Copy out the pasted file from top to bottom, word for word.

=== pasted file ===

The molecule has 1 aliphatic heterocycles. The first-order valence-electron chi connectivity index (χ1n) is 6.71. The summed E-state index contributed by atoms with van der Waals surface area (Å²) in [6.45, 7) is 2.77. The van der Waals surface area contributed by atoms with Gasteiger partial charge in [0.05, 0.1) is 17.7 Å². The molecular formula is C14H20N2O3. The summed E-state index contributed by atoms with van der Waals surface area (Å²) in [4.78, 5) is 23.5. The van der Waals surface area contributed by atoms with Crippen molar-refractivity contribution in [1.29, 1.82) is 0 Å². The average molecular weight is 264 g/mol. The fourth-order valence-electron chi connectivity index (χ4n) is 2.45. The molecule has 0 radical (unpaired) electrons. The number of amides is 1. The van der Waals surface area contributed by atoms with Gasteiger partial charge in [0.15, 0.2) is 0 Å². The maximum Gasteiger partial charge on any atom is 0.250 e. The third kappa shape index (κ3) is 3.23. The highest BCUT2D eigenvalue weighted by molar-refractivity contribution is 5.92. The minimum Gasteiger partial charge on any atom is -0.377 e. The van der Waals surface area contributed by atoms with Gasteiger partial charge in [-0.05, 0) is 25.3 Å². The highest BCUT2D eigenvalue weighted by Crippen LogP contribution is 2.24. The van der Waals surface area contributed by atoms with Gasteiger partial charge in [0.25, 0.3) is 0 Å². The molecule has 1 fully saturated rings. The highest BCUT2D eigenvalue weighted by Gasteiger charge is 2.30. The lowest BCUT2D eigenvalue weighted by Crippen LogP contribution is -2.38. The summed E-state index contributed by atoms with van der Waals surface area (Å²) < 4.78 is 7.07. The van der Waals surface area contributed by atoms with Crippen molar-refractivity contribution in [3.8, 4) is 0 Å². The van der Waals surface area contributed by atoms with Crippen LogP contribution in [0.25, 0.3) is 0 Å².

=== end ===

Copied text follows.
The molecule has 1 aliphatic heterocycles. The first-order valence-electron chi connectivity index (χ1n) is 6.71. The summed E-state index contributed by atoms with van der Waals surface area (Å²) in [6.45, 7) is 2.77. The van der Waals surface area contributed by atoms with Gasteiger partial charge in [0.05, 0.1) is 17.7 Å². The molecular formula is C14H20N2O3. The summed E-state index contributed by atoms with van der Waals surface area (Å²) in [4.78, 5) is 23.5. The van der Waals surface area contributed by atoms with Crippen molar-refractivity contribution in [1.29, 1.82) is 0 Å². The average molecular weight is 264 g/mol. The fourth-order valence-electron chi connectivity index (χ4n) is 2.45. The molecule has 0 radical (unpaired) electrons. The number of amides is 1. The van der Waals surface area contributed by atoms with Gasteiger partial charge in [0.15, 0.2) is 0 Å². The maximum Gasteiger partial charge on any atom is 0.250 e. The third kappa shape index (κ3) is 3.23. The highest BCUT2D eigenvalue weighted by molar-refractivity contribution is 5.92. The minimum Gasteiger partial charge on any atom is -0.377 e. The van der Waals surface area contributed by atoms with Gasteiger partial charge in [-0.05, 0) is 25.3 Å². The highest BCUT2D eigenvalue weighted by Crippen LogP contribution is 2.24. The van der Waals surface area contributed by atoms with Gasteiger partial charge in [0.25, 0.3) is 0 Å². The molecule has 1 fully saturated rings. The highest BCUT2D eigenvalue weighted by Gasteiger charge is 2.30. The lowest BCUT2D eigenvalue weighted by Crippen LogP contribution is -2.38. The summed E-state index contributed by atoms with van der Waals surface area (Å²) < 4.78 is 7.07. The van der Waals surface area contributed by atoms with Crippen molar-refractivity contribution in [3.8, 4) is 0 Å². The van der Waals surface area contributed by atoms with Crippen LogP contribution in [0.25, 0.3) is 0 Å².